Dreary olde Englande...
We went to the U.K. this August, where the weather is truly depressing. England’s a maritime land, of course, so, as sailors, we at least were somewhat prepared for a marine layer. The problem was that it rarely seemed to burn off.
In Leicester, up in the midlands where tourists rarely go but where we attended a history of technology symposium, we mentioned t0 a college student working the symposium that everyone had such down-in-the-mouth expression about them. She said she’d never noticed, that is until she spent a year abroad in Texas and then returned home. Then she was stunned that everyone seemed so depressed. Yep, the weather can get you down.
We arrived and by happenstance hooked up with Deb’s son Brett, who was in London for the week. He came out and spent a couple of nights with us in Windsor, and we went into London with him for a day. Great fun! … Then he went off to join friends in Vienna and we went joined our VBT bicycling tour group.
Fortunately, this part of our trip, which lasted a week, gave us mostly nice days of sunshine broken only by occasional clouds.
We bicycled in the area of Bradford on Avon and the village of Lacock for two days, and then road into Bath along the towpath of the Kennet and Avon Canal. We especially enjoyed the canal barges (both owned and rented) that plied the canal.
England has hundreds of miles of working canals, and you can take these well-appointed barges literally from one end of the country to the other. With a 7 foot beam, the barges range from 35 to 80+ feet in length, and put along on diesel engines at a grand speed of about 2-3 knots. It actually looks like great fun, and what a way to see the country.
We spent an afternoon in Bath, visiting the famous Roman Baths and lunching, and then we transferred by bus up to Broadway, in the Cotswolds. Out of Broadway we cycled through some of the most beautiful countryside in the U.K. This is a land of thatched roof cottages, lovely gardens, small country roads, and quaint villages. Really a treat!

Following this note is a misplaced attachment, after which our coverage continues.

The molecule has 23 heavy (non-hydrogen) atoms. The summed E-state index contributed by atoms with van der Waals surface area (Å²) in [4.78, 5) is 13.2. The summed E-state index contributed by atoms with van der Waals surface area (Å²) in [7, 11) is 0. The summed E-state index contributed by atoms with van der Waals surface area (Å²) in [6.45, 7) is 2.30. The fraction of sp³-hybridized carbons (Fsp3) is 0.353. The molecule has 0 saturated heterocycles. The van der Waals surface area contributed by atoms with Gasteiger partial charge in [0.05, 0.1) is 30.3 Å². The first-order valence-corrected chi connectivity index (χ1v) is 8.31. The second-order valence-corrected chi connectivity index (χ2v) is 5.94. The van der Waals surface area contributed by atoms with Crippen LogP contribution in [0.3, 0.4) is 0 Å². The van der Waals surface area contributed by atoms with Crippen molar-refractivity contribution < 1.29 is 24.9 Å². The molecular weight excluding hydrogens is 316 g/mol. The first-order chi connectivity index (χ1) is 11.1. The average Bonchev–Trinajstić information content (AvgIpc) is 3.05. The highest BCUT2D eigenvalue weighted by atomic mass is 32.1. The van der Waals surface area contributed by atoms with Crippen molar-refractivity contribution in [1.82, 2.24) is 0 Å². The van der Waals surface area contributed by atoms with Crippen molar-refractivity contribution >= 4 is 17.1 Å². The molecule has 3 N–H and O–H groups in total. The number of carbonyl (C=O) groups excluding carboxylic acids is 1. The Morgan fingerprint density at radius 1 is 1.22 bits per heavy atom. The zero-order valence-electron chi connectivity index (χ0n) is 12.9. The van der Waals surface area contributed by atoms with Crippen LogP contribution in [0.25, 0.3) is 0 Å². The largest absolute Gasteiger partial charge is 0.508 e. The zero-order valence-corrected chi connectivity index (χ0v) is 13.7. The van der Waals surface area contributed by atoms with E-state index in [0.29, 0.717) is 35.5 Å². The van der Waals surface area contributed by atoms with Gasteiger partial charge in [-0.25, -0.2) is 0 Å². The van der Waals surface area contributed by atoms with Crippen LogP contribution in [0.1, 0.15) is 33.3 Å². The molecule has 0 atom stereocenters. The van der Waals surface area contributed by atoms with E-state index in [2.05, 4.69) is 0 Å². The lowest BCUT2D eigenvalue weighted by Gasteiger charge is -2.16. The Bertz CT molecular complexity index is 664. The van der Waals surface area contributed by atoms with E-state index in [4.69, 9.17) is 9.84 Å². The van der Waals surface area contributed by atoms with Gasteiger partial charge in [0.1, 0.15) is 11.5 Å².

We ate an Indian Restaurant in Broadway that proved to be the best of three that we tried (the other two were in Leicester), cycled into Stratford-upon-Avon, and stayed in Billesley Manor, a manor house cum hotel that was built around 750 A.D. (well part of it) and appears in the Domesday Book. Another highlight of the bicycling trip was lunch at the home of Sarah Hobbs, a local woman in Luddington. She served an incredible meal, topped off with the best and richest “pudding” dessert ever.
The day we rode into Stratford-upon-Avon, it was not too crowded, but Deborah and I returned for a second day of wandering at the conclusion of the bicycling tour and it was mobbed with tourists and as well as thousands of bikers on a motorcycle rendezvous (hosted by the Hells Angels). As the locals put it: “they’re well behaved and raise a lot of money for charity.”
Following our bicycle trip, we went off to Leicester to the 33rd Symposium of the International Committee on the History of Technology, an organization which I’ve been involved with since 1984. I gave a paper in a session on technology and the environment and heard lots of other good papers on a variety of topics, we saw friends we’ve know for years and years, and went on a couple of excursions to local technological history sites – a coal mine, and iron furnace, and such.
The highlight of the symposium for me is always the annual gig of The Email Special, the jazz group some of us formed back in 1996 at our symposium in Budapest. We’ve played eleven gigs in ten years in ten countries now, and we have a wonderful time! Moreover, everybody at the symposium loves it as well. This year it was in the Cow and Plough pub, which although a bit hard to organize, turned out to be a great location. Sadly, we missed our vibes player, but who promises to join us next year in Copenhagen.
So, now that we’re back, we can hardly wait for next year’s adventure in Copenhagen, and I’m hard a work getting the call for papers out for the symposium.